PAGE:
Saturday, January 01, 2005


While reading an online forum about novel writing, someone said that their pet peeve was archaic (quote: "big, olden day" words) language, such as (and this is a quote: "Where for out though or whatever"). I can only presume they meant "wherefore art thou," from Romeo and Juliet.

Which made me think of something. I wonder how many people know that "wherefore" actually means "why"? Juliet is not asking where Romeo is -- she's asking why Romeo is who he is...that is, why he's a Montague, and therefore supposed to be her mortal enemy.

The actual line is, "Romeo, Romeo -- wherefore art thou Romeo? Deny thy father and refuse thy name, or if thou wilt not, be but sworn my love, and I'll no longer be a Capulet." (That is my own punctuation -- but I am the person who out-Shakespeare-quoted the Evil Leprechaun. ;-) In other words, you can be fairly certain of the words, if not the commas. :-)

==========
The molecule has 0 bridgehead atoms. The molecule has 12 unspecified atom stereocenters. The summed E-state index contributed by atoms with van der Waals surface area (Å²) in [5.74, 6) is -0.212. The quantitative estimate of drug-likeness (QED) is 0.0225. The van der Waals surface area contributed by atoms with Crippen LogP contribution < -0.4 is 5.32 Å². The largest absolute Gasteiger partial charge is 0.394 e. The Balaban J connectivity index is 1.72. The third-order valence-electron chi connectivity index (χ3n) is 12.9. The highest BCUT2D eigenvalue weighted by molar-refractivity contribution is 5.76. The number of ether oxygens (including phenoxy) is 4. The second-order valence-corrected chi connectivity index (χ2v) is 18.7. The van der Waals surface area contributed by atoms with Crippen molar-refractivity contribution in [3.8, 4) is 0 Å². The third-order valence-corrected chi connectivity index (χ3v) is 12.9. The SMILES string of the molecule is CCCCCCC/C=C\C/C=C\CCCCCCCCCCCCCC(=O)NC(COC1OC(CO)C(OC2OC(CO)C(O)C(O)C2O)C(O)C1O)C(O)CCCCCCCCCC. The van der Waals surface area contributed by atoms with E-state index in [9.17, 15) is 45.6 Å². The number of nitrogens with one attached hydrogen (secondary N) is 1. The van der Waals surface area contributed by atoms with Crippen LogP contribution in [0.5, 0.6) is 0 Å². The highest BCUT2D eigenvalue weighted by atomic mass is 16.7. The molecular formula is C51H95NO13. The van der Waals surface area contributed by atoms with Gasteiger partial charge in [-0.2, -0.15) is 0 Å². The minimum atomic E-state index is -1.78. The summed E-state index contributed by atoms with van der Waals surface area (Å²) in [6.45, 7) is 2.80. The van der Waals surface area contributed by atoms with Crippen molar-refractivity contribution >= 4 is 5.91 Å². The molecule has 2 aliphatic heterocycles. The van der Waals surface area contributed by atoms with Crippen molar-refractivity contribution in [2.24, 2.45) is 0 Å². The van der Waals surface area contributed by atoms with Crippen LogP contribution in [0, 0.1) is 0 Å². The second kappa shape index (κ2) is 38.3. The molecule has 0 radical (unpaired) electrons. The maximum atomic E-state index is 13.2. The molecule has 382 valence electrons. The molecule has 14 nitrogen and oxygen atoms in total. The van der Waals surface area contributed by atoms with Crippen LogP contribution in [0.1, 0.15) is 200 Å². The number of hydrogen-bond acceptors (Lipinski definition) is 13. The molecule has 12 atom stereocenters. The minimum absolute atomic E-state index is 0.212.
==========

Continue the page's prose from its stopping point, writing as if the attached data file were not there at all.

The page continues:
Basically, Juliet says, "Romeo, why are you you? Renounce your family -- but if you won't, just promise you'll love me and I'll renounce my family."

Just a mini-lesson from someone who was (a) horrified that a wannabe writer couldn't at least render the quote somewhat accurately and (b) thinking of all the kids in all the sitcoms that phrase that line as if they're looking for poor-missing-Romeo.

Oh -- and there's going to be a Hitchhiker's Guide to the Galaxy move -- which I don't much care about, except that that was the first computer game I ever played, on my dad's 8088, in which game play consisted of typing "walk to the window" and reading the computer's description of what you saw out there. And you always brought your razor, or something, from your shaving kit to the pub, 'cause you'd need it...or something....

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